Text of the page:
The funny thing about it is that most of the banter is fluff, here today and most of the time forgotten tomorrow. But then again, isn’t that the essence of banter ?

Ebbw Vale’s Last Shift

My attention was drawn to an exhibition in Swansea’s Waterfront Museum with photographs from people who were part of a Ebbw Vale’s last shift in July 2002 by a page on the BBC website called The last shift at Ebbw Vale.

I must admit to my shame that hardly any of the names or faces were familiar to me. Then again, my time in Ebbw Vale was short (starting in September 1999 and ending in a June 2002), and most of my activities centred on the temper mill, or in the last year on the traffic light system.

I visited the Waterfront museum a few days ago, and found the exhibition in question. There was also an info panel containing some background information (presumably compiled by the photographer) behind the closure of Ebbw Vale, which unfortunately contained a number of substantial errors. The fourth and fifth paragraphs in particular did not match what I thought I had unearthed during my compilation of my blog entry “A Marriage Made in Heaven ?“.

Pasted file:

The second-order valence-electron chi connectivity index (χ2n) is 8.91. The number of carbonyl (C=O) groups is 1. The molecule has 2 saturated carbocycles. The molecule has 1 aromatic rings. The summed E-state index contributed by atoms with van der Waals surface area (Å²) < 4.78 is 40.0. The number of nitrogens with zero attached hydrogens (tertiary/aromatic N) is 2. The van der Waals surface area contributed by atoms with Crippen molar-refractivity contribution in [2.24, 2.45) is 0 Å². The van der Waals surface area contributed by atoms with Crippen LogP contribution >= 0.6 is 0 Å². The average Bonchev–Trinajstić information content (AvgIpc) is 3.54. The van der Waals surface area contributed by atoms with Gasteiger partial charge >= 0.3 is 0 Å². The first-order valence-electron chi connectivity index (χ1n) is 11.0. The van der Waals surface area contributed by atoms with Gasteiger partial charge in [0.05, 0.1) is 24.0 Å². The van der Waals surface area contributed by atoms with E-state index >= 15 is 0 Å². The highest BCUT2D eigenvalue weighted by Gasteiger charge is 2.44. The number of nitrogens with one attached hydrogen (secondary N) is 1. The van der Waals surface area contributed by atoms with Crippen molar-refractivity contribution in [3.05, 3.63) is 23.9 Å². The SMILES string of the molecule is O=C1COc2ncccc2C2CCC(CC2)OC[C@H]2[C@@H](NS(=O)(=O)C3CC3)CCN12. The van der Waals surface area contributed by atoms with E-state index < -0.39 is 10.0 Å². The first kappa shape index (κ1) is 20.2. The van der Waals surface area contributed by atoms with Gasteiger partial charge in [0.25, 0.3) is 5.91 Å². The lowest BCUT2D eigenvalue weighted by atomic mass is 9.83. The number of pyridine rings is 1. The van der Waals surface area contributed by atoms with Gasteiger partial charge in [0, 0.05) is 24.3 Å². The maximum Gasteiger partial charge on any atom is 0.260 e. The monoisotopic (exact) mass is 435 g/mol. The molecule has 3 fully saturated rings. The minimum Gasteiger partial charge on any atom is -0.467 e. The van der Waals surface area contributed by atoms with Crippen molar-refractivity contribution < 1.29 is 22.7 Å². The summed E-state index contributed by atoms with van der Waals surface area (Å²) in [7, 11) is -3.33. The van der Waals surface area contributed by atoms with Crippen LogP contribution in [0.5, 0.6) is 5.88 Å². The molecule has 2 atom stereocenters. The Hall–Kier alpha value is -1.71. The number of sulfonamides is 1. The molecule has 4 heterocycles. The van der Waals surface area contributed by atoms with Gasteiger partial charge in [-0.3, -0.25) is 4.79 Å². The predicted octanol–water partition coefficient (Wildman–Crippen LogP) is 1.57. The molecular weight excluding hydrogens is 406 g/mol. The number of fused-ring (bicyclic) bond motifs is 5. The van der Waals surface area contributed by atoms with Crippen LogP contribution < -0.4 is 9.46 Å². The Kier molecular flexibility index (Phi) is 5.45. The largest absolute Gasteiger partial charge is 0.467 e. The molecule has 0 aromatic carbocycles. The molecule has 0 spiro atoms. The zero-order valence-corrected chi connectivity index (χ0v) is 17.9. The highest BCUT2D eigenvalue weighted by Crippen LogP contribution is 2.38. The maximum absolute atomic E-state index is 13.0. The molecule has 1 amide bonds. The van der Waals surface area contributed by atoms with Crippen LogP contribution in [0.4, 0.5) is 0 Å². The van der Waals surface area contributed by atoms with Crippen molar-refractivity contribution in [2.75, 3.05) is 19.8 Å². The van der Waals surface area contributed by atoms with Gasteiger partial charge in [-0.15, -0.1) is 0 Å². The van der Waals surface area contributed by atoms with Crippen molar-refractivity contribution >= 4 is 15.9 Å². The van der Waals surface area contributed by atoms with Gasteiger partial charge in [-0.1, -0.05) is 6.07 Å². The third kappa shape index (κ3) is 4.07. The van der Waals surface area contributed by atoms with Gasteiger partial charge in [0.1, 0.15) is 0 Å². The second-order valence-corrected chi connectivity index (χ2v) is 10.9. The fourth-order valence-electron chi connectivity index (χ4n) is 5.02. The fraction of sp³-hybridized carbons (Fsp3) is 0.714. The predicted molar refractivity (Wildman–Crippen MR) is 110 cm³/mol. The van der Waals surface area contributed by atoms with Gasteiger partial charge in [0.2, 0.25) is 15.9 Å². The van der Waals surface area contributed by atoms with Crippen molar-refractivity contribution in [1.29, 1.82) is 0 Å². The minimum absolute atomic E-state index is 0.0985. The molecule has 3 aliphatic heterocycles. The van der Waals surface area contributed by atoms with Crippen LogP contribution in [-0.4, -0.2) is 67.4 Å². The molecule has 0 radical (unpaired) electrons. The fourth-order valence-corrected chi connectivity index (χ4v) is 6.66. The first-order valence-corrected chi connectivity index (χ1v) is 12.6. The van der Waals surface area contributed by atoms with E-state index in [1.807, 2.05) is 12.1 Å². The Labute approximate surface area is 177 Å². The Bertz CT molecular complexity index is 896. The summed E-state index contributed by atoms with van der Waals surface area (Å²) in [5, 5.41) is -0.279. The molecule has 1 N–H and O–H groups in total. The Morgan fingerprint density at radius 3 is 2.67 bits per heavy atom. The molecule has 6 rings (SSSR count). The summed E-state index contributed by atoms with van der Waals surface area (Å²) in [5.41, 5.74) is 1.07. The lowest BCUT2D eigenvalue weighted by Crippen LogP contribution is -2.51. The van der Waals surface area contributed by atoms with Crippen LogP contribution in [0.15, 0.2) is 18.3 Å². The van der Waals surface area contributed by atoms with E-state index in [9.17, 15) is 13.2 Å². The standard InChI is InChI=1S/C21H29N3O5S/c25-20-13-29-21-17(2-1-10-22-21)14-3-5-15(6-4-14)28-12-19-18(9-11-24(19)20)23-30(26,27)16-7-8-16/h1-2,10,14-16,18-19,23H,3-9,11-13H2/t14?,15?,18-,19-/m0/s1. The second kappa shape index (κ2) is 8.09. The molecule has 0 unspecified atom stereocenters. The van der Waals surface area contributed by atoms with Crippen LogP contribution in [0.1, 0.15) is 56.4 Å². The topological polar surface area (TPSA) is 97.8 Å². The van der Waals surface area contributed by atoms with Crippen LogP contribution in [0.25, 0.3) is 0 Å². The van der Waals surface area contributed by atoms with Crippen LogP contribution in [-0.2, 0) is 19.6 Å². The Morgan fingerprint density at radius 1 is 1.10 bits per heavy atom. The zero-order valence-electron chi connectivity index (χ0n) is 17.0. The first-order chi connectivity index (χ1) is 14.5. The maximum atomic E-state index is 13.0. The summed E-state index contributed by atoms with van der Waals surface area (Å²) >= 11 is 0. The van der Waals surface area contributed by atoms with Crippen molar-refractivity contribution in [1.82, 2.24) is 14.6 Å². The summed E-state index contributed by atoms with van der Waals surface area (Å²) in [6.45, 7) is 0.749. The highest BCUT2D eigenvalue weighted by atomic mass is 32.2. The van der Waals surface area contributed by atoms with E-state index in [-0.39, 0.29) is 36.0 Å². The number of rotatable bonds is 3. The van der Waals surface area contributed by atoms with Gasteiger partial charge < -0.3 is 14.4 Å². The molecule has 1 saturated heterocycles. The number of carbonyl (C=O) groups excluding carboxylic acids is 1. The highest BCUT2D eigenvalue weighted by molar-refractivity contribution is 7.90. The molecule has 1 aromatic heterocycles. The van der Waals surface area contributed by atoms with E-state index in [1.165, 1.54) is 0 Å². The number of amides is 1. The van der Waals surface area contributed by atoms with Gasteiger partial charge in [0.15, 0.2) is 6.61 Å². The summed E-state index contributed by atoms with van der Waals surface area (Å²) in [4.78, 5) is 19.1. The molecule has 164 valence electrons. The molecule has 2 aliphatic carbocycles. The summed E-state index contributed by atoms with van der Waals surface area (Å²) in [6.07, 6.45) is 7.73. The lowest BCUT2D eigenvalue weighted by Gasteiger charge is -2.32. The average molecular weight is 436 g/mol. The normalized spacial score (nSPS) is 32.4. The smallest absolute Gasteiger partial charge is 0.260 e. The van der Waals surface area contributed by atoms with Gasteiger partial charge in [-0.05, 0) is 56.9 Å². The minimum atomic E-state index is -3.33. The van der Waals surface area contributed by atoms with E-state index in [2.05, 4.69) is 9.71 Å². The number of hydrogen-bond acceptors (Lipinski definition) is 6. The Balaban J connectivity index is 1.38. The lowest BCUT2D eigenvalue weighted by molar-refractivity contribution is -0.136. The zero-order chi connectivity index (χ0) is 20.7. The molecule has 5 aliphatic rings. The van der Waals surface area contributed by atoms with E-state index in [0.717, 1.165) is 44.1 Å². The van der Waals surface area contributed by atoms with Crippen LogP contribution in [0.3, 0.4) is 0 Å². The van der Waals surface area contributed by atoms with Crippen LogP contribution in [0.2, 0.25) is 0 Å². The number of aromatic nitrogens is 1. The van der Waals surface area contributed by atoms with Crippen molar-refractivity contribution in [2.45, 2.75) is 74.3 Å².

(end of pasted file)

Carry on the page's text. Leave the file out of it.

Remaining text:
This was not to last. Currency fluctuations coupled with a price collapse in the international steel market saw British Steel fall into debt and it was taken over by the Dutch conglomerate Hoogoverns in 1999 and renamed Corus.